The real trouble with primaries is that people will be expected to vote for men and women as individuals rather than representatives of political parties. Most voters rely on party manifestos and information promulgated by party mechanisms in order to glean what electoral candidates would do once elected without having much of a clue in respect to what kind of men and women these candidates are personally. Here’s the rub. If you ask the electorate to pick a preferred candidate to represent a political party from a list of strangers who are already all members of the same party the only way to differentiate between one candidate and another is on a personal basis and this is an impossible judgement for most voters to make unless one or more candidate stands out from the crowd or is known personally to the voter.

    I really don’t see the point in primaries when the candidates standing are for the most part unknown to the electorate beyond having some sort of political commonality. How can you winnow the wheat from the chaff when all and everyone is an unknown quantity. You might as well write the names of the candidates on bit of paper, mix them up in a hat,  and draw one name randomly to decide the winner.

    Personally I’d rather the selection be stochastic than a superficial beauty contest.

    • http://pulse.yahoo.com/_ZPXYLRVP4XOIGGDJWAL6HUO7U4 David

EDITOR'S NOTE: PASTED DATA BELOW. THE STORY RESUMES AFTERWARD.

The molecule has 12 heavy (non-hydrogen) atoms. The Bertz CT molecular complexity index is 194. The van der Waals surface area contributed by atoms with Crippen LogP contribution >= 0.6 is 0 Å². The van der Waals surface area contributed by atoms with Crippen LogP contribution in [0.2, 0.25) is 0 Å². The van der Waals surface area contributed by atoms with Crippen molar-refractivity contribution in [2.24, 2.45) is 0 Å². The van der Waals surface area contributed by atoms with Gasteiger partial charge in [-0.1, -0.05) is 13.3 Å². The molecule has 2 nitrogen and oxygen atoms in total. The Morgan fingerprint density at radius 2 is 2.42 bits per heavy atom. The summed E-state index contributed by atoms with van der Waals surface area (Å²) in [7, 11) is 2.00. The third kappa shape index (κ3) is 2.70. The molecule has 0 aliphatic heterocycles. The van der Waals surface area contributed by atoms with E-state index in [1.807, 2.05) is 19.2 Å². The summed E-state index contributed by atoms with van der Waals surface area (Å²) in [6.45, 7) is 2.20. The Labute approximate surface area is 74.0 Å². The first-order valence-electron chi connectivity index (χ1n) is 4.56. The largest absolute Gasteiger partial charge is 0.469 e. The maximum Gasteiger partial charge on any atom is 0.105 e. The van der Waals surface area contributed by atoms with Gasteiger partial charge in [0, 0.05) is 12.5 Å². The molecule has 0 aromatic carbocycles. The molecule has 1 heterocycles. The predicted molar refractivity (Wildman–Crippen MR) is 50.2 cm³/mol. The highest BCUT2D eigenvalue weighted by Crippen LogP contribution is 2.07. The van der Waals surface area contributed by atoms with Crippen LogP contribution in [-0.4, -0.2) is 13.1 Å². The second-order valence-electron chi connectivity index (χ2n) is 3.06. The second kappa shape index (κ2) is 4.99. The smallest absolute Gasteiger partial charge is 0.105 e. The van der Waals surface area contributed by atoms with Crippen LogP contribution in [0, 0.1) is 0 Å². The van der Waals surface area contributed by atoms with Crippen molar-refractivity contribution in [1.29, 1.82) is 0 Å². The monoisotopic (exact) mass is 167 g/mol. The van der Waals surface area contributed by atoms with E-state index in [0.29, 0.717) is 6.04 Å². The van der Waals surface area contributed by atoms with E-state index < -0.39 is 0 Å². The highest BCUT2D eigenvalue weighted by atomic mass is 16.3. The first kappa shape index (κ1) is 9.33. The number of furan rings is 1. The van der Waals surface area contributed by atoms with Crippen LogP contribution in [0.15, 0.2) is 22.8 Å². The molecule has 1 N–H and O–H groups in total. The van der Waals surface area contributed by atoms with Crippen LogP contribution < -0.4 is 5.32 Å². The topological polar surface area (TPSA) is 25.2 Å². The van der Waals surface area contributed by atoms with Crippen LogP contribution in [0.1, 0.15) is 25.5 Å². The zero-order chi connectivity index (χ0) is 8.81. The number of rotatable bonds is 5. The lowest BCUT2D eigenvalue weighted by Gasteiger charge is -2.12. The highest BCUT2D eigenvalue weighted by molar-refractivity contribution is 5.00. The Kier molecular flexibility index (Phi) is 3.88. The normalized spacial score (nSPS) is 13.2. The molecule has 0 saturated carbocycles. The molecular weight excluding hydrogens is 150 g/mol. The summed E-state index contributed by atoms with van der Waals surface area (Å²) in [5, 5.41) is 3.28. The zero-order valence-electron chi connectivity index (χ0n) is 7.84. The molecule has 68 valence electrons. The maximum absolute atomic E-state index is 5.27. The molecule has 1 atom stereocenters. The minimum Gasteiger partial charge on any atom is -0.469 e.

If we really wanted to introduce “true” democracy, encouraging independent and local MPs into politics, it would undoubtedly not be hard or expensive to do in this day of internet (for the web-enabled) and free local papers (for the non-enabled), but I suggest that the sad fact is there is no appeal amongst the already political to do so: the major parties are probably rather more comfortable with the familiar tick-tock of power and opposition than contemplating the “uncertainty” of reform that could create a parliament of largely non-partisan MPs and those who might actually listen to the debates and judge legislation on its own merit: it is far easier to have a crowd of pliant MPs who will vote whichever way their Whip tells them.

      • Serbitar

        In an ideal world a Parliament peopled by principled individuals who voted according to the dictates of their conscience might be possible, but not in a world as fractious and fractured as this where party politics dominates and few of us have personal relationships with the politicians that represent us or with those who aspire one day to fill such roles.